As part of our weekly Speaker Series, the Department of Philosophy invites you to join us in welcoming Dr. Lisa Herzog (University of Groningen). Links for all Department of Philosophy Speaker Series talks are distributed through an email distribution list. If you would like to be added to this list, and hence to receive regular email notifications and reminders about Philosophy talks, please email the Philosophy Department office (email@example.com). If you would like to attend just this one talk, you may also email the philosophy office (same email address) to request a meeting link.
*Please note, this talk will start at 1:30 pm ET rather than our usual 3:30 pm start.
Talk title: “Bodies at Work”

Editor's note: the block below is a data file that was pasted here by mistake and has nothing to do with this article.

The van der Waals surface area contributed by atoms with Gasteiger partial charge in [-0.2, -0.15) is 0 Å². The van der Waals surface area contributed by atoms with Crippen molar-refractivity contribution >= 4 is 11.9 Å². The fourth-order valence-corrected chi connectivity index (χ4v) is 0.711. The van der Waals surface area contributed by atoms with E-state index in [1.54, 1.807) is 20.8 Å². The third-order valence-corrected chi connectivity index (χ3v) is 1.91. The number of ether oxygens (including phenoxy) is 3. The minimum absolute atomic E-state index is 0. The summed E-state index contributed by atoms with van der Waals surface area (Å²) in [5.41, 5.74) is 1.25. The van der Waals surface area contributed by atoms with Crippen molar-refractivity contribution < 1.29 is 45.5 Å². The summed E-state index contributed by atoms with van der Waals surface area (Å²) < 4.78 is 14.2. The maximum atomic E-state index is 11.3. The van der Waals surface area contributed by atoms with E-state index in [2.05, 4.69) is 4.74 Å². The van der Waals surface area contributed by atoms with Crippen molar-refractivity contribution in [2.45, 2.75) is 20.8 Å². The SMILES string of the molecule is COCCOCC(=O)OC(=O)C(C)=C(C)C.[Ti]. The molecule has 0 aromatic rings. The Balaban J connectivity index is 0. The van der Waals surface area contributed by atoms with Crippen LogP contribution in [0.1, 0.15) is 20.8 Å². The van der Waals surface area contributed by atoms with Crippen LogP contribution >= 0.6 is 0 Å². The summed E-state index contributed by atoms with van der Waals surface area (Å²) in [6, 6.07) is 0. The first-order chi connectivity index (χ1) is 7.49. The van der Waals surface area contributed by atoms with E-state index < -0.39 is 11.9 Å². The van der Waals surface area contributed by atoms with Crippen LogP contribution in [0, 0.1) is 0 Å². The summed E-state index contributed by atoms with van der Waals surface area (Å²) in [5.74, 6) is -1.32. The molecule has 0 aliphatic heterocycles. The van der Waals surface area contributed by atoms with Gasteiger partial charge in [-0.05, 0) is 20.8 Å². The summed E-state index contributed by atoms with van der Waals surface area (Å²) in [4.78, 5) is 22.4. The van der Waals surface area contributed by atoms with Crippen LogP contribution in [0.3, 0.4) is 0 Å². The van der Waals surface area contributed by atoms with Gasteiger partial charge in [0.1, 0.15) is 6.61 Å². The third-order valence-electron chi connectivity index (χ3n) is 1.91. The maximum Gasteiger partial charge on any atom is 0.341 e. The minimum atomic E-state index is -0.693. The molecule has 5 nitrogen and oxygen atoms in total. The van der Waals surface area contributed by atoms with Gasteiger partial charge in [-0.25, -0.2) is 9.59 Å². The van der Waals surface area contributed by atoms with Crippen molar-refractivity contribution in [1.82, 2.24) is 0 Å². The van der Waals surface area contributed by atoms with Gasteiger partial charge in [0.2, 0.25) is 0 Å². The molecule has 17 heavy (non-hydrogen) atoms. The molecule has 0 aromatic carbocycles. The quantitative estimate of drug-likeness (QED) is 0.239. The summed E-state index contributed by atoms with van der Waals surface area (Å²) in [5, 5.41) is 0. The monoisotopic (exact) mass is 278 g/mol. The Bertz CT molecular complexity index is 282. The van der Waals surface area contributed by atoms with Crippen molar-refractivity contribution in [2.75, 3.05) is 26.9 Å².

Abstract: This paper asks how to think about the question of “where to work” from a normative perspective. As the Corona pandemic has shown, far more jobs than was previously assumed can be done from anywhere, which often means “from home.” It has led to questions of whether employees should have a “right to home office” and how to think about the future of “the workplace” more broadly speaking. In this talk, I try to analyze the nature of the problem and draw some first normative conclusions. I argue that we need to understand the problem against the background of structurally unjust societies (in particular with regard to care work and the affordability of housing), with an imbalance of power between employers and employees as the standard case, with employees having diverse preferences about where to work, and taking into account the role of critical-mass-effects and social norms. In terms of normative criteria, I suggest well-being and protection of harm (which often favors home office), autonomy (which sometimes does, sometimes not), non-discrimination (which might not), and the role of workplaces as public spaces (which at least raises questions about alternative public spaces). These criteria can be at odds with each other, with the concrete problems taking the shape of either coordination problems or collective action problems. I argue for the need for proceduralization and procedural justice in the former case, and political deliberation and decision in the latter.